Medieval Europe, Gender, Historiography and Historical Methods
Kathleen Biddick (Professor) is co-founder of the Temple Premodern Studies Colloquium and former Director of the History Honors Program. She is deeply committed to working with students to develop their writing tools for critical argumentation (whatever the course). “Write On” is her pedagogical motto.
She has authored books in the fields of medieval studies, critical historiography, and theory: The Other Economy; The Shock of Medievalism; The Typological Imaginary: Circumcision, Technology and History. She has been the recipient of numerous fellowships: Fulbright Foundation, Rockefeller Foundation, Stanford Humanities Center, Dartmouth Humanities Center, National Science Foundation and the American Council of Learned Societies Curriculum Development Award.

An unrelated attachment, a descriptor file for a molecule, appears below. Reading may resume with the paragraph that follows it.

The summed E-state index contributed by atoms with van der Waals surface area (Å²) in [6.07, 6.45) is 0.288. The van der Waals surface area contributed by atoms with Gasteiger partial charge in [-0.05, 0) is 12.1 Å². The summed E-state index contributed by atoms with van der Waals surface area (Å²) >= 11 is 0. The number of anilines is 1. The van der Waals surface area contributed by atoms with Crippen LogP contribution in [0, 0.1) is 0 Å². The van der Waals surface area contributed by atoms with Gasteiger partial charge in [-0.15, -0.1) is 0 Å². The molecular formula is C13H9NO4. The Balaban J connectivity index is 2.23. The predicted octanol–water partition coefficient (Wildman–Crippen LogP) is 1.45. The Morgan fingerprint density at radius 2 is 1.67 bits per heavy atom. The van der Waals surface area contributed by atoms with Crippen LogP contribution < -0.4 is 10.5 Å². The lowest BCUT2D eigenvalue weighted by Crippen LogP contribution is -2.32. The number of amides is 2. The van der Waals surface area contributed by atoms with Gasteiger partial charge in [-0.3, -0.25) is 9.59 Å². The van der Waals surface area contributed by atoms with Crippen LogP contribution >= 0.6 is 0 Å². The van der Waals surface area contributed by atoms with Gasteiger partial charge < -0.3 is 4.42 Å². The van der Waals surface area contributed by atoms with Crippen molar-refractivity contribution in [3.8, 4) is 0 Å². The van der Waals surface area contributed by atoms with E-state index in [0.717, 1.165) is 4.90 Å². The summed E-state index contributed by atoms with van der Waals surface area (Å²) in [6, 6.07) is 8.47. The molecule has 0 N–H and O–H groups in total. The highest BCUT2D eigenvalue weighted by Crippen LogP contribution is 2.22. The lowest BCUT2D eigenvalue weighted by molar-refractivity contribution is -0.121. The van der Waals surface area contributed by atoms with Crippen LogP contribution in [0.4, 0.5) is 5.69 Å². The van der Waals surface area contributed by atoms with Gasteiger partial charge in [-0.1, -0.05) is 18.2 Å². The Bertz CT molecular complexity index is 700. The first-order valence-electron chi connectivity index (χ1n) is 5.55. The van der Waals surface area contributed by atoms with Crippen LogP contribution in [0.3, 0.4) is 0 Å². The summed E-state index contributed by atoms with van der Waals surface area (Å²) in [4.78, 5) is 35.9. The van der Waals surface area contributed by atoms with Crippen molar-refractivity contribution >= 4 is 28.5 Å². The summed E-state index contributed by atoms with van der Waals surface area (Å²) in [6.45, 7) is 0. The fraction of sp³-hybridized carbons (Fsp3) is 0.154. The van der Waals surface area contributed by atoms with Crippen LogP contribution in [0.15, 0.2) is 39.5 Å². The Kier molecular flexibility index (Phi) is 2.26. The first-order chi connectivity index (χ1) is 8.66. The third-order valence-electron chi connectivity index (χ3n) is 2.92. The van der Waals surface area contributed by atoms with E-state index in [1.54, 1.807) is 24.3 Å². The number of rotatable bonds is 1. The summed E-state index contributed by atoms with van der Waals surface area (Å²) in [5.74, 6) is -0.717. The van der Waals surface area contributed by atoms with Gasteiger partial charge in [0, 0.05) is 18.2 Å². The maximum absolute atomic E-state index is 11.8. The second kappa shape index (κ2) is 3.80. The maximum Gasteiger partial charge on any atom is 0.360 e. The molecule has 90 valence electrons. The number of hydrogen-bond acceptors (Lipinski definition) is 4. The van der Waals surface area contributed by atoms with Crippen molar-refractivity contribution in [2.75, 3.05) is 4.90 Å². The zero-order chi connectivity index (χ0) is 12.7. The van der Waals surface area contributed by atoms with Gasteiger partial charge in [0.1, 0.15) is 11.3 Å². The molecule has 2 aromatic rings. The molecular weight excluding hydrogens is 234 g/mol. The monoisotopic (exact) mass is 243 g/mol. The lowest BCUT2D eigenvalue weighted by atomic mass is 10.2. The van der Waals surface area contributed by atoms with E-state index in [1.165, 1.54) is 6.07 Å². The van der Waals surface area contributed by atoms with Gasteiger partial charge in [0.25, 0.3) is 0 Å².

Her current book project, Dead Neighbors Archive, delves into the return of the miracle in contemporary theories of sovereignty and discusses its importance for medieval scholars. She traces the links between the discourse of the most powerful abbey of twelfth-century Christendom, Cluny in Burgundy, which defined miracle-making in terms of its declared enemies, Jews and Muslim, and the theoretical writings of Walter Benjamin, Giorgio Agamben and Eric Santner. The project argues that these medieval dead neighbors of Cluny remain undead and driven in the drive of contemporary theory, until their archive is recognized and embraced.